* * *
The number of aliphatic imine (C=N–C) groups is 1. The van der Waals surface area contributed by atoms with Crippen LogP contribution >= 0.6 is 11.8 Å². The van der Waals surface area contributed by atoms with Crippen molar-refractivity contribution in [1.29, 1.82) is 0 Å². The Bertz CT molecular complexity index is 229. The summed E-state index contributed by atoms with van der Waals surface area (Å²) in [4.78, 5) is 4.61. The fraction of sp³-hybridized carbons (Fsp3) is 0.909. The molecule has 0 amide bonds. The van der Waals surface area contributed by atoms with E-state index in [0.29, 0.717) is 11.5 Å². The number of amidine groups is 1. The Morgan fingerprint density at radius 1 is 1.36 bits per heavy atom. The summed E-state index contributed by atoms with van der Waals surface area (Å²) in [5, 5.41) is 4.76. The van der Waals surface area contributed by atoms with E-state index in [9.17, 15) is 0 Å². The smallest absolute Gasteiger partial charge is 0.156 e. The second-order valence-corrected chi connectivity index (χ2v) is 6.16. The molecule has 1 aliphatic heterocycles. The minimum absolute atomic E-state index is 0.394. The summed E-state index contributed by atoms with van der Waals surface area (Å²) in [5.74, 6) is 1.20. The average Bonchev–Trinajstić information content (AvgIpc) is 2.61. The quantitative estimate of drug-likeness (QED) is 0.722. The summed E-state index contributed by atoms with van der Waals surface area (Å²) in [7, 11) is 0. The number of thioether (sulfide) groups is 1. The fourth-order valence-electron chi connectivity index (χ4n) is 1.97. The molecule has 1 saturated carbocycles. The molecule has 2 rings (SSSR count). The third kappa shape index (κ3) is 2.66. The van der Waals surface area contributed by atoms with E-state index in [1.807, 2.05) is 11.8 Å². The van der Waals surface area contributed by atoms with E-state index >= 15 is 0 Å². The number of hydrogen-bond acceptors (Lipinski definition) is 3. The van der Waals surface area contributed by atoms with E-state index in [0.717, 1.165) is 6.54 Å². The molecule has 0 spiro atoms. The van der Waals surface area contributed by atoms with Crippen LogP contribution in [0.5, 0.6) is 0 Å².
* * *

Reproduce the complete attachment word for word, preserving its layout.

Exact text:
The number of aliphatic imine (C=N–C) groups is 1. The van der Waals surface area contributed by atoms with Crippen LogP contribution >= 0.6 is 11.8 Å². The van der Waals surface area contributed by atoms with Crippen molar-refractivity contribution in [1.29, 1.82) is 0 Å². The Bertz CT molecular complexity index is 229. The summed E-state index contributed by atoms with van der Waals surface area (Å²) in [4.78, 5) is 4.61. The fraction of sp³-hybridized carbons (Fsp3) is 0.909. The molecule has 0 amide bonds. The van der Waals surface area contributed by atoms with E-state index in [0.29, 0.717) is 11.5 Å². The number of amidine groups is 1. The Morgan fingerprint density at radius 1 is 1.36 bits per heavy atom. The summed E-state index contributed by atoms with van der Waals surface area (Å²) in [5, 5.41) is 4.76. The van der Waals surface area contributed by atoms with E-state index in [9.17, 15) is 0 Å². The smallest absolute Gasteiger partial charge is 0.156 e. The second-order valence-corrected chi connectivity index (χ2v) is 6.16. The molecule has 1 aliphatic heterocycles. The minimum absolute atomic E-state index is 0.394. The summed E-state index contributed by atoms with van der Waals surface area (Å²) in [5.74, 6) is 1.20. The average Bonchev–Trinajstić information content (AvgIpc) is 2.61. The quantitative estimate of drug-likeness (QED) is 0.722. The summed E-state index contributed by atoms with van der Waals surface area (Å²) in [7, 11) is 0. The number of thioether (sulfide) groups is 1. The fourth-order valence-electron chi connectivity index (χ4n) is 1.97. The molecule has 1 saturated carbocycles. The molecule has 2 rings (SSSR count). The third kappa shape index (κ3) is 2.66. The van der Waals surface area contributed by atoms with E-state index in [1.807, 2.05) is 11.8 Å². The van der Waals surface area contributed by atoms with E-state index >= 15 is 0 Å². The number of hydrogen-bond acceptors (Lipinski definition) is 3. The van der Waals surface area contributed by atoms with E-state index in [0.717, 1.165) is 6.54 Å². The molecule has 0 spiro atoms. The van der Waals surface area contributed by atoms with Crippen LogP contribution in [0.5, 0.6) is 0 Å².